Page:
Q. What positives have come from this time?

A. Swimmers have been able to work on the smaller details that are usually neglected when swimming training is the main focus; I have been able to spend more time reading up on Sport Science and S&C topics that interest me, and have been able to apply it to my online work; I have been able to start work much later than my usual 5:30am start, so I have been able to catch up on sleep, which has made my pregnancy so far a whole lot easier!

Q. What impact do you think the postponement will have on overall performances at the Olympics?

A. I think some land-based sports have been able to maintain some form of technique and strength at home during this time, so the impact of the actual lockdown won’t be as drastic as what it may be on swimming. The swimmers have been out of the water for a very long time, but I believe that this work missed, as well as technique work, will be easily caught up before the Olympics in 2021. I also believe that this extra year will give some athletes more time to work on their performances, especially those who may have been nursing an injury. It is going to be interesting to see what kind of impact this postponement is going to make. The rest of the world’s athletes are all slowly returning to their training, and hopefully, we will, too. Emphasis on slow progression is important when returning to training again to prevent injuries and to allow gradual adaptations to take place, rather than “too much too soon.”

Q. What advice do you have for your athletes?

A. Make every day count; Take one day at a time; Do what you can today with what you have available; Stay positive.

Q. First “normal” thing you’re planning on doing once lockdown ends?

A. Coffee and a huge slice of cake at a Coffee Shop with my friends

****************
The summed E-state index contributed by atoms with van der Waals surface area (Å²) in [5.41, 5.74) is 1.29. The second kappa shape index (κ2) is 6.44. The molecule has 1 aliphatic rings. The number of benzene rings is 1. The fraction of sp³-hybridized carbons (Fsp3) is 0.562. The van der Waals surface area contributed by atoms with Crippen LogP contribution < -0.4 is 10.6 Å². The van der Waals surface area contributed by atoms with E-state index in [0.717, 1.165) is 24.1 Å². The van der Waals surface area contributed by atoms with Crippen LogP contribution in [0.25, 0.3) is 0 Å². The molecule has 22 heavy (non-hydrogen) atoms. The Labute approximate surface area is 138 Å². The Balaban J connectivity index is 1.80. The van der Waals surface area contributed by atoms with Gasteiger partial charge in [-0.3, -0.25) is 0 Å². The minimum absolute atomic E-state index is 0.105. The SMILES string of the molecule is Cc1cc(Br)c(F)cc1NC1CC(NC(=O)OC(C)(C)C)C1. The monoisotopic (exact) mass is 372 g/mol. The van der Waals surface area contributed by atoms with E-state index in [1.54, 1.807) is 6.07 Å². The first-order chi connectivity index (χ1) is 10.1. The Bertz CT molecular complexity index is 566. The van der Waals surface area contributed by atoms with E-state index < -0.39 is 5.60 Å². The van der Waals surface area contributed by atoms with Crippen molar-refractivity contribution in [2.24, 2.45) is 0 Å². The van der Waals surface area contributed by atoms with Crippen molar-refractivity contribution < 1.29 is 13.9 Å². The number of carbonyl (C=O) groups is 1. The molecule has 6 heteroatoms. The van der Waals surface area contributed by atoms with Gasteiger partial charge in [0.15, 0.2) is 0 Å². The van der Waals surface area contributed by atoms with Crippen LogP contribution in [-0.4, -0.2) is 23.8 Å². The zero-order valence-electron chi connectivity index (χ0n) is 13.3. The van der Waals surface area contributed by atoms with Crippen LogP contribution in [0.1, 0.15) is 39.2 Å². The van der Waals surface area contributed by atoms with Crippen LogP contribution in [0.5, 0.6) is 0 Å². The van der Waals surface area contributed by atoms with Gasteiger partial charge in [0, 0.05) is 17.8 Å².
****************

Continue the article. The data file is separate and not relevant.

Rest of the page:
Q. Silliest thing you’ve done in lockdown?

A. I helped my husband cut the grass on our front lawn with a pair of kitchen scissors one Sunday afternoon

Q. Favourite entertainment/place/activity you missing the most?

A. The gym; Swimming; Weekends away in the bush; Beach days

Q. Sport Scientist you admire the most? And swimmer/coach you admire the most?

A. I have two Sport Scientists who I admire and whose research I follow with interest: Stephen Seiler and Inigo Mujika- I got to meet both of them when they were in South Africa

Q. Funniest moment on pool deck?

When I was still a swimmer at Tuks, there was a very large bullfrog swimming in our breaststroke lane early one Winter morning, and the reaction of one of the boys was the funniest- he jumped out of the pool and ripped off his swimming trunks, probably thinking it had somehow made its way into his trunks. Luckily it was still quite dark at 5:30am

Q. Superstitions or rituals at a swim event or on pool deck?

A. I’m not very superstitious, and I don’t really have any particular rituals. I just always need to know that I have a lot of time to put on my suit before a race.

Q. First thing you will say to your swimmers when you see them?

A. “I love you guys!”

Thank you Claire, for your time, and for you dedication to your swimmers!

Amy Bathgate
About the Author
Amy Bathgate is the Operations Manager at VS Sports, playing an integral role in product development, innovation, and design, and heading up a team of enthusiastic analysts working towards transforming the way sport is analyzed, scouted, and experienced. With over a decade of expertise in consulting, biomechanics, and performance analysis across various disciplines and levels, she understands that the little details make a big difference. One of her passions and specialties is swimming, and she assists and drives athletes and coaches to achieve their performance potentials using stroke and race analysis to better their understanding of the complexities of the sport in order to go faster and train and perform more efficiently. Amy is also a Dartfish Certified Instructor, certified in Functional Movement Screening, and a former lecturer at the University of Pretoria.